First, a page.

Mrs. Collado does not contest that the government has met its burden to establish probable cause "to believe that certain property is subject to forfeiture." United States v. 4492 Livonia Rd., 889 F.2d 1258, 1267 (2d Cir. 1989). In any event, as detailed above, the government has more than met its burden and presented facts that establish probable cause to believe that the defendant property was used to facilitate both the distribution of narcotics such as cocaine and heroin contrary to 21 U.S.C. § 841 and also the maintenance of property for the use of narcotics distribution contrary to 21 U.S.C. § 856(a)(2).

III. The Innocent Owner Defense

Once probable cause is established, the burden shifts to Mrs. Collado to establish that she is an innocent owner. 4492 Livonia Rd., 889 F.2d at 1267. In order to establish the "innocent owner" affirmative defense, Mrs. Collado "must prove by a preponderance of the evidence that . . . the illegal use of the property was without [her] knowledge or consent." United States v. 19 and 25 Castle Street, 31 F.3d 35, 39 (2d Cir. 1994). At the summary judgment stage, normally "caution must be exercised in granting summary judgment where state of mind is at issue." Bryant, 923 F.2d at 985. However, "when the government supplies facts which give rise to a reasonable inference that the claimant was aware of narcotics activity, the claimant opposing summary judgment bears a correspondingly greater burden to come forward with evidence which meets that inference." United States v. 8848 South Commercial Street, 757 F. Supp. 871, 881 (N.D.Ill. 1990). Evidence that drug trafficking was occurring but that the claimant chose to ignore it is sufficient to give rise to the inference that she was aware of it. United States v. 755 Forest Road, 985 F.2d 70, 72 (2d Cir. 1993) ("where an owner has engaged in `willful blindness' as to activities occurring on her property, her ignorance will not entitle her to avoid forfeiture"). If a claimant has knowledge or remained willfully blind to the narcotics trafficking, then to avoid forfeiture the claimant must "take all reasonable steps to prevent illicit use of premises once [she] acquires knowledge of that use. . . ." United States v. 141st Street Corp., 911 F.2d 870, 879 (2d Cir. 1990).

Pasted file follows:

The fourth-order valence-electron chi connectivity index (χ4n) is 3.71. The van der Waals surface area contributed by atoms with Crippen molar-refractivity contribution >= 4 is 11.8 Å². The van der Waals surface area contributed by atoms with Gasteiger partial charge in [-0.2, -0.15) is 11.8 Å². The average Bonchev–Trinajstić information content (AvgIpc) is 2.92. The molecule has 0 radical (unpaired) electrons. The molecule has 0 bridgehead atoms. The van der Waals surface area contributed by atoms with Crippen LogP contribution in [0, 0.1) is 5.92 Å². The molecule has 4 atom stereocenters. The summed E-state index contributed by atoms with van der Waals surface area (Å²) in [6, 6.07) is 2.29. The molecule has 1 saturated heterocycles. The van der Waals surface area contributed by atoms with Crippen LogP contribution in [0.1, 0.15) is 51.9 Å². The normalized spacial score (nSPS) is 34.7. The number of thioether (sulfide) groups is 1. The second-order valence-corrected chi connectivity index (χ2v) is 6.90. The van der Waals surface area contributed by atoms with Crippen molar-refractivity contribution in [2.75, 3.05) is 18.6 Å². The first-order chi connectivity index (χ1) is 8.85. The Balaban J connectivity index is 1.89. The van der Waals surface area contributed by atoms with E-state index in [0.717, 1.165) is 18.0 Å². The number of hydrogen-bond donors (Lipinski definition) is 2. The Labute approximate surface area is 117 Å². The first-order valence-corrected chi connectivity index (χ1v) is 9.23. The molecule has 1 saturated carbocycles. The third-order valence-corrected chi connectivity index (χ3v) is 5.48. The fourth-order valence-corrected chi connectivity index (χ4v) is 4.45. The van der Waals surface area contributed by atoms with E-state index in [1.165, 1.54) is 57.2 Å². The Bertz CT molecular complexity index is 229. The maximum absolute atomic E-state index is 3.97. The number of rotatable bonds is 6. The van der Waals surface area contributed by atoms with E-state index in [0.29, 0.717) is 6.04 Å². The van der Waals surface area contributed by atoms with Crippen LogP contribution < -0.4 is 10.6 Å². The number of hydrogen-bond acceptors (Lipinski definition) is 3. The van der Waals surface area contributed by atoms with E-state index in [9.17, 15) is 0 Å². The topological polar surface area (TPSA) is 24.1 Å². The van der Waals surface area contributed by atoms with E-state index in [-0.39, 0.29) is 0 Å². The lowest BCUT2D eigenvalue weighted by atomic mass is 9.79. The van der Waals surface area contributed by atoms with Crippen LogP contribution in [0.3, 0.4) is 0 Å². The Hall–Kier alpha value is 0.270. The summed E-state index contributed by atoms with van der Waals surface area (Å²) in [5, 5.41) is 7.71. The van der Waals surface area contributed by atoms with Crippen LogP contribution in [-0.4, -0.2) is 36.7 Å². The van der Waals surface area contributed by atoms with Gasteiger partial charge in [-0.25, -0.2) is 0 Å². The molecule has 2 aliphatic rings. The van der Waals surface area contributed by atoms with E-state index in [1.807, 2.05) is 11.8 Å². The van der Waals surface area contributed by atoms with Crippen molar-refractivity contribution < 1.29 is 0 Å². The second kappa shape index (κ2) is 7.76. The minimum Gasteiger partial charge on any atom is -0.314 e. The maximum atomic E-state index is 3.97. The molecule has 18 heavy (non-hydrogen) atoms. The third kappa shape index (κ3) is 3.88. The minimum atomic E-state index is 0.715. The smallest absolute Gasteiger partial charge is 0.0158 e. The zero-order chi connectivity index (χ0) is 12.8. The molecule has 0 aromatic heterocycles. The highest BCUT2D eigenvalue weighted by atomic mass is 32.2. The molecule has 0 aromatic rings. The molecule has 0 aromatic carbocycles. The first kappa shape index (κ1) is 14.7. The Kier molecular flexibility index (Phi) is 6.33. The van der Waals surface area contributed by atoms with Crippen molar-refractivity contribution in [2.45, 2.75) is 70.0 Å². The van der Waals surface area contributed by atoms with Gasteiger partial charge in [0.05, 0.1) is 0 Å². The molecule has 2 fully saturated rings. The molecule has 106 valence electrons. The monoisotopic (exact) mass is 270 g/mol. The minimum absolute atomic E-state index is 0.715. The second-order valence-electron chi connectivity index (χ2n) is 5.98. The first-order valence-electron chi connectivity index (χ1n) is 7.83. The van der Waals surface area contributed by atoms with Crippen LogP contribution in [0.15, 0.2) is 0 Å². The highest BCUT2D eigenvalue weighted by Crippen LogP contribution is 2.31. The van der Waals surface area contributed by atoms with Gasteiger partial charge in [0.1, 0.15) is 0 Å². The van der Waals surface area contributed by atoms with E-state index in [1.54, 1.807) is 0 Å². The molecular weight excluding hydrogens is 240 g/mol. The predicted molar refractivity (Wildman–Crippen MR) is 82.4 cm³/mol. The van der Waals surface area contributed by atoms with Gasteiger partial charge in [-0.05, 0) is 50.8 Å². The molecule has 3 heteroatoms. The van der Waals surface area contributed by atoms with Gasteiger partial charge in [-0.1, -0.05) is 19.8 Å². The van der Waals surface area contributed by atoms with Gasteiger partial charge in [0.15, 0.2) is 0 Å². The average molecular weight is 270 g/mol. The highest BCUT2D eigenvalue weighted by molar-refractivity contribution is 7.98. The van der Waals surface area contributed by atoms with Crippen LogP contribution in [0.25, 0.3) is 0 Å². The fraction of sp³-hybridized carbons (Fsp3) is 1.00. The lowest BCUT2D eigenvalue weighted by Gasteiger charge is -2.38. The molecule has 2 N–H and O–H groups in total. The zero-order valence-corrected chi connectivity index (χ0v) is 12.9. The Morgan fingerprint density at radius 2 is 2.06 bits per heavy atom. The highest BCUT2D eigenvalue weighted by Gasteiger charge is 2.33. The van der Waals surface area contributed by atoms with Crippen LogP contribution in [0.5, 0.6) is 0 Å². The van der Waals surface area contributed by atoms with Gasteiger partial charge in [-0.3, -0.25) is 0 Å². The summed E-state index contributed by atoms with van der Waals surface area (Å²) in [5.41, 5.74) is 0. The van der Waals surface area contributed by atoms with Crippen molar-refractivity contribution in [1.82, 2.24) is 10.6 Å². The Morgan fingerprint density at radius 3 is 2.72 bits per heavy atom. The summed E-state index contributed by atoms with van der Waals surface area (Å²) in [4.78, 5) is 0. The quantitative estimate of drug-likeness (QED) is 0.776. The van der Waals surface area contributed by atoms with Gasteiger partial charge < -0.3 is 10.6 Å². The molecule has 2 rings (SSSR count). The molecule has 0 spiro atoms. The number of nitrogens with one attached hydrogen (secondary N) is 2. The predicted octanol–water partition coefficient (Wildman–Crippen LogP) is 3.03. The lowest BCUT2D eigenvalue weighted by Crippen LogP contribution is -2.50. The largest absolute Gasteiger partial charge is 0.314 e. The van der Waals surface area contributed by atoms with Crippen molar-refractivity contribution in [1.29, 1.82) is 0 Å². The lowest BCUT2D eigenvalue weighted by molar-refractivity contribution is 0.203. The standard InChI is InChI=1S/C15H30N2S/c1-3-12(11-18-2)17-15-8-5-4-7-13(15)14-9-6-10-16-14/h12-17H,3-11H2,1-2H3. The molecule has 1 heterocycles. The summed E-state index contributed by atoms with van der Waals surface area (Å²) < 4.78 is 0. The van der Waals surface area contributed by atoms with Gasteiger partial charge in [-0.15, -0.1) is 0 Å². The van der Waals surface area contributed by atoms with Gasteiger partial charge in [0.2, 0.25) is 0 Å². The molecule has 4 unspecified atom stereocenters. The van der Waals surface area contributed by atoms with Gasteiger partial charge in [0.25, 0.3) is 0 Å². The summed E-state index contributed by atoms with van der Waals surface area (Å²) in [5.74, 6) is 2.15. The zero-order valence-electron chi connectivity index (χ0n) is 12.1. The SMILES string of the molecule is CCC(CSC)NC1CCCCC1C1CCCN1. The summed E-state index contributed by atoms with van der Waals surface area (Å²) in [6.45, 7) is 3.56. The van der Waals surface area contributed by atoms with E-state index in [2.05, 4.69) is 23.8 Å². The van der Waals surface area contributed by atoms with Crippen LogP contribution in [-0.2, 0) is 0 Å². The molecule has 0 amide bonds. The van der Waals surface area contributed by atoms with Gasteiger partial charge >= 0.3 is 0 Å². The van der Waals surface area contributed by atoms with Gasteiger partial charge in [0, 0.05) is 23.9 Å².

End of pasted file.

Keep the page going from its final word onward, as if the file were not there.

In this case, setting aside the evidence of drug trafficking that only occurred via the apartment entrance (and therefore wholly out of sight of Mrs. Collado working in the grocery store), the undisputed evidence shows (i) buyers walking into the grocery store and then following Rafael Collado Jr. or one of his accomplices out of the building to conduct their drug transactions, (ii) Rafael Collado Jr. placing and receiving numerous phone calls at the grocery store to conduct narcotics-related business, and (iii) Mrs. Collado herself speaking to associates of her son and warning them not to use the grocery store phone and to speak to her son in person.

Further, although Mrs. Collado denies knowing that "my son was selling drugs again," (Collado Aff., ¶ 3), she candidly admits, "I had my suspicions. because of his associates from the jail calling and stopping by frequently." (Id.) She further admitted that her suspicions were strong enough to act upon by telling his associates to stop calling her son on the phone in the grocery store "in order to protect my son and to protect my Grocery Store." (Id.) In response to this admission, the government argues that Mrs. Collado's admissions that she had suspicions about her son means that at the very least she chose to remain "willfully blind." (Gov't Reply Mem. at 9-12.) In order to find that someone acted with willful blindness, the evidence must show that she "was aware of a high probability of the fact in dispute and consciously avoided confirming that fact." United States v. Pascarella, 84 F.3d 61-70 (2d Cir. 1996) (quotations omitted). Despite the able efforts of her counsel to finesse the distinction between her suspicion and her actual knowledge, it is undisputed that Mrs. Collado was at least aware of facts from which a reasonable person would infer a high probability that illicit activity was taking place.